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Indians give nod to surveillance of govt officials

NEW DELHI — Beware, lollygagging Indian bureaucrats. If it was not already apparent that Prime Minister Narendra Modi would display a schoolmaster’s intolerance for laxity, the recent introduction of an electronic monitoring system — capable of registering the daily entry and exit times of 100,000 government officials — has made the situation abundantly clear.

The monitoring system can display the daily entry and exit times of 100,000 government officials. Photo: Reuters

The monitoring system can display the daily entry and exit times of 100,000 government officials. Photo: Reuters

NEW DELHI — Beware, lollygagging Indian bureaucrats. If it was not already apparent that Prime Minister Narendra Modi would display a schoolmaster’s intolerance for laxity, the recent introduction of an electronic monitoring system — capable of registering the daily entry and exit times of 100,000 government officials — has made the situation abundantly clear.

The system, accessible to the public on the website http://attendance.gov.in, began working early this month, providing a digital dashboard that displays the comings and goings of more than 50,600 employees across 150 departments.

The roll-out of the Biometric Attendance System coincided with an article in The Times Of India that said the Bharatiya Janata Party’s president had fitted the vehicles of party members campaigning for state legislative elections with GPS units, gathering real-time evidence that they are, in fact, on the trail and not lingering in hotel lounges. Party officials would not confirm the report.

Many ordinary Indians have little love for bureaucrats, who are widely viewed as corrupt, indolent and obfuscating, and Mr Modi’s pledge of toughness was a central message in his campaign.

The arrival of the new government was accompanied by rumours — widely circulated but never confirmed — that his office maintained a list of officials with regular tee-times on golf courses and kept tabs on who was meeting whom at hotel clubs.

Indian voters have expressed full-throated approval of the surveillance. “My uncle is a government servant and we see him go into the office at 11 and so on,” said graduate student Shubham Tiwari, 20.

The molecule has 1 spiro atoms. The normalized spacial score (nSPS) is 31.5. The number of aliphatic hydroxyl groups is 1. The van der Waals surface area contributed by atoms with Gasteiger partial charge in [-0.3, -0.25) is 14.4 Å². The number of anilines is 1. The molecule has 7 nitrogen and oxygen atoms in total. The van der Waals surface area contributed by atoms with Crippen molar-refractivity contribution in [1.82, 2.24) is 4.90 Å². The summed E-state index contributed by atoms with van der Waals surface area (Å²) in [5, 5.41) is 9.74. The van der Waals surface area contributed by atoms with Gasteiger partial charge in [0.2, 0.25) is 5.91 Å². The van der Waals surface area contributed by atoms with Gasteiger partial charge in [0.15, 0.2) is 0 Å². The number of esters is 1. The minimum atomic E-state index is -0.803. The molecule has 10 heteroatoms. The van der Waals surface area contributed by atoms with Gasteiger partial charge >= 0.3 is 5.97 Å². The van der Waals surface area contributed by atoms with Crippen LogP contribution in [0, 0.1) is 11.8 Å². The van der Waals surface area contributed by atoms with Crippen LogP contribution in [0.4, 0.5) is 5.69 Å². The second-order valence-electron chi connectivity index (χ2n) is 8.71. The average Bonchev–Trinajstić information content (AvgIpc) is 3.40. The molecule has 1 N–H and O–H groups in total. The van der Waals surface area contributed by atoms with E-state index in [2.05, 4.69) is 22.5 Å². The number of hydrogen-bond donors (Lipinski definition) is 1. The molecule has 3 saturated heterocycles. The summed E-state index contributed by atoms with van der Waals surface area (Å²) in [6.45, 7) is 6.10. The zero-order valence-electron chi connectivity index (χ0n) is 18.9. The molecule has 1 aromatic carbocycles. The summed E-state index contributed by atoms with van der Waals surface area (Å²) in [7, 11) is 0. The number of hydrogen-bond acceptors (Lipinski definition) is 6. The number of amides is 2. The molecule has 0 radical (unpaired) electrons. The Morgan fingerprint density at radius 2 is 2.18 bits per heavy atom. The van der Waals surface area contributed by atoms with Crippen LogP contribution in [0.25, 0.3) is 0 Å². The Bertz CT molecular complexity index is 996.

“What kind of work will they do when there is not one iota of self-discipline? As it is, all the babus do is pass on files,” he added, using a colloquial term for bureaucrats. “At least, they should do that with punctuality.”

Ms Vridhi Kapani, 21, an interior designer, complained that every time she visits a bank or government office, “we mostly find babus out for tea breaks or some other”. She called the notion of GPS surveillance fabulous and complained only that it was too limited, recommending that political figures should also be tracked on hidden cameras “to see how they are bribing people for votes”.

The new system requires government employees to register their presence at the entrance to their offices using a biometric scan of a fingerprint or iris. As the system went live, some long-time civil servants acknowledged to Indian news organisations the practice of “proxy attendance”, in which employees would fail to show up for long stretches but, with colleagues’ assistance, register as present in the department’s attendance diary.

There were also some voices of caution. Mr Pratap Bhanu Mehta, a respected political analyst, wrote that biometric tracking of government employees might turn out to be counterproductive, establishing a system that “would probably produce more gaming of the system than genuine performance”.

“At most, it displaces trust. But the harm it produces is in creating a culture of suspicion, where distrust becomes the norm,” he wrote.

But Mr Mehta’s warning was clearly not fully convincing to readers of the daily Indian Express newspaper, a number of whom posted incredulous comments online in response.

“Sir, have you been to a government office before?” one of them asked. “If you have dealt with the same, I’m sure you’ll have a diametrically opposite view of this matter.” THE NEW YORK TIMES

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